Almost 600 more Watford residents are claiming benefits than last year, new data has revealed.

The town also has the highest rate of claimants across Hertfordshire with 2,790 people on Jobseekers Allowance (JSA) or Universal Credit (UC) in February, according to the Office for National Statistics.

Its data showed that 4.1 per cent of the Watford residents were signing on compared to 3.3 per cent last year, which is above the UK’s 3.8 per cent average.

In Hertfordshire, there are 20,930 residents on the list, and Watford has also seen the largest year-on-year increase with 590 more since February 2023.

Nearby local authorities had lower rates than the UK average, as 3.2 per cent of Hertsmere residents were receiving benefits, while Dacorum and Three Rivers had 3 and 2.6 per cent respectively.

A spokesperson for Citizens Advice Watford said it was a “thriving town” that faced “particular challenges” such as high density, rising rental costs, a lack of affordable housing and areas of poverty. 

They added that its proximity to London brought high costs of living that local incomes may not cover.

The branch helped over 8000 people last year, or 22 a day, and the spokesperson said its frontline staff had seen how residents were struggling to cover basic household costs and getting into debt to get by.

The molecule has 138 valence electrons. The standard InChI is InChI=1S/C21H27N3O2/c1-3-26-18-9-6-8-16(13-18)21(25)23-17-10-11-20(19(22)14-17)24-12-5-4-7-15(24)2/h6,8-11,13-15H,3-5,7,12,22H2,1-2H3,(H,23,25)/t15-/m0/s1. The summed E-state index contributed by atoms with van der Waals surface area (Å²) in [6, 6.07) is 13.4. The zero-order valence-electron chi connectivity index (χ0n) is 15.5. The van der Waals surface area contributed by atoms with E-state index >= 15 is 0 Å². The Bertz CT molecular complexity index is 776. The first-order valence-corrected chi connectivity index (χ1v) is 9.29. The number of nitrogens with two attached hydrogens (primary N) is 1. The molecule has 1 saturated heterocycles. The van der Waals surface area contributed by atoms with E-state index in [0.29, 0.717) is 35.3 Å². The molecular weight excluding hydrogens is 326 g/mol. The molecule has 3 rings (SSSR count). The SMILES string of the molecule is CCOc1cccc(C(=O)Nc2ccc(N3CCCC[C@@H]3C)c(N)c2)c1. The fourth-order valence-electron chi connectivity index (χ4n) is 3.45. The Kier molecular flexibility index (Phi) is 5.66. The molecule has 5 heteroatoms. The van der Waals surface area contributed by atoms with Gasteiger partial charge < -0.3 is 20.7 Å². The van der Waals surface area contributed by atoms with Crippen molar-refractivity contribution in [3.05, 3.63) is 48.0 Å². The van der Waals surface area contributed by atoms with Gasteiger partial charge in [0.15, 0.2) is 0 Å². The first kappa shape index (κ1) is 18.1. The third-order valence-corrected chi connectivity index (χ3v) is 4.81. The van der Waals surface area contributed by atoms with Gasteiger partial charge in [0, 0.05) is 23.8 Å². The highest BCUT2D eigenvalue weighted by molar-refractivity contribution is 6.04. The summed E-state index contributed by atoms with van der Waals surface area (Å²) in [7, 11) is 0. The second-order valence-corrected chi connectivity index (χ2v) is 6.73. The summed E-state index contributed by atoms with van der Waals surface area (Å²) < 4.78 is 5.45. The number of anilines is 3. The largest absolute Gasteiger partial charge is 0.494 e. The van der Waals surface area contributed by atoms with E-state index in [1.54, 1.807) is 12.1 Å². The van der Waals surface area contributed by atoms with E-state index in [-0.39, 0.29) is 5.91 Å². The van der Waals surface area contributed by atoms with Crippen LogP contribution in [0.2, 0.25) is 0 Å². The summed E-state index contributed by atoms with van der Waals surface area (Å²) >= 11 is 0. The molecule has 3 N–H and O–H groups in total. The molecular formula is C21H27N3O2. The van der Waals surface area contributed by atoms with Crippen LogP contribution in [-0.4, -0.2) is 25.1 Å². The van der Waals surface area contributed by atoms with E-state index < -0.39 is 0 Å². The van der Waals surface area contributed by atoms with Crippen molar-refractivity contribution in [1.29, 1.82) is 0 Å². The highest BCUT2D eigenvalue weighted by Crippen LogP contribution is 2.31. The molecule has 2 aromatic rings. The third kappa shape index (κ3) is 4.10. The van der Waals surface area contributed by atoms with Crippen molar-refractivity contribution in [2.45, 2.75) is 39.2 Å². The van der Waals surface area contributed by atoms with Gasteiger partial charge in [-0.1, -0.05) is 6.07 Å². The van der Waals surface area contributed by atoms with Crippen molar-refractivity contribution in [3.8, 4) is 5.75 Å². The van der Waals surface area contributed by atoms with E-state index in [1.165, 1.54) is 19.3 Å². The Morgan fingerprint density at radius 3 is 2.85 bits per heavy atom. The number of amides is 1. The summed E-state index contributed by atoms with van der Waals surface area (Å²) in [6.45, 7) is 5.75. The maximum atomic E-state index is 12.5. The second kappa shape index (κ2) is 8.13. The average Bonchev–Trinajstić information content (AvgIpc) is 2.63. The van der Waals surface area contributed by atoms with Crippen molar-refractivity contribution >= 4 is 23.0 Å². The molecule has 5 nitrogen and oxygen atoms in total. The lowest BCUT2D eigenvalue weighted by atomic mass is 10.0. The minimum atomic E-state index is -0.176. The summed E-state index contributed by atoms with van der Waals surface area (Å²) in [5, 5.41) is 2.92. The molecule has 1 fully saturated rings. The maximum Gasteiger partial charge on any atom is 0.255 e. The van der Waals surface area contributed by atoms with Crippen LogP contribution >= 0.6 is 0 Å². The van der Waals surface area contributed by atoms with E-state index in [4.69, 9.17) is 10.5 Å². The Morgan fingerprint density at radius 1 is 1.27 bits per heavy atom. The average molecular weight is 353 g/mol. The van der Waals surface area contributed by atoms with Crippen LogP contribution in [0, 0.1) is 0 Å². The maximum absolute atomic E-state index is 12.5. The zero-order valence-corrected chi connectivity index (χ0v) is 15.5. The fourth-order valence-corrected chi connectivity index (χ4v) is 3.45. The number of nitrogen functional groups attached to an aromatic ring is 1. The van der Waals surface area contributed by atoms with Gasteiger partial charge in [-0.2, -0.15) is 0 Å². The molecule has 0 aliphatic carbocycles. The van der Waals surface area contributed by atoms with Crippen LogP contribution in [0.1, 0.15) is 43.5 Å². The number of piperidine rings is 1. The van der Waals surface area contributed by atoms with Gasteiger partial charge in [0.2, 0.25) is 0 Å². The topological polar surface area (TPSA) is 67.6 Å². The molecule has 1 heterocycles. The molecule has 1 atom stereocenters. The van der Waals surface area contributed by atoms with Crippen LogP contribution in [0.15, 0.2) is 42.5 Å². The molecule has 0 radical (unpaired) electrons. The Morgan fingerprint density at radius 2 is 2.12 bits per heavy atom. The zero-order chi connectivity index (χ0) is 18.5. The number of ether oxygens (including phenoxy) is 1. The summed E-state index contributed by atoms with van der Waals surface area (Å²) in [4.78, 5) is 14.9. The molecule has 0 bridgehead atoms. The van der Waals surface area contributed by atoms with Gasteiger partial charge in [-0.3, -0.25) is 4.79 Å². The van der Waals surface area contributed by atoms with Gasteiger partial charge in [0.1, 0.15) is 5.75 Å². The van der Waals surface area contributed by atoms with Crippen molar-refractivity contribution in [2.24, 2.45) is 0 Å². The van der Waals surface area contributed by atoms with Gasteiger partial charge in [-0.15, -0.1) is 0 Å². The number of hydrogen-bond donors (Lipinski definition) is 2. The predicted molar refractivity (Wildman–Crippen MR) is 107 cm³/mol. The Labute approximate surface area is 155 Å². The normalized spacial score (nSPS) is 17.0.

Over the last two year, it has been a 127 per cent increase in residents reporting energy issues, a 129 per rise increase in requests for food vouchers and essential household items, and a 213 per cent rise in calls for debt advice.  

“It’s essential that voluntary organisations, other agencies and the Council work closely together to support residents, sharing knowledge and signposting effectively to enable access to support needed, including mental health support," they added.

“Many people are simply unaware of the help available which they may be eligible for.”

The Watford foodbank operates on a referral system, where people can receive food voucher for the store from organisations like Citizens Advice and children’s centres.

Jane Havlin, Watford foodbank manager, said: "Our numbers are up from last year so we're busier than ever, which is probably reflected around the country, and the donations are not meeting the demands that we're getting." 

She added: "Rising cost of living, bills, and food prices mean everybody's got less money so if you're bottom of the scale so to speak, you're going to find it tougher."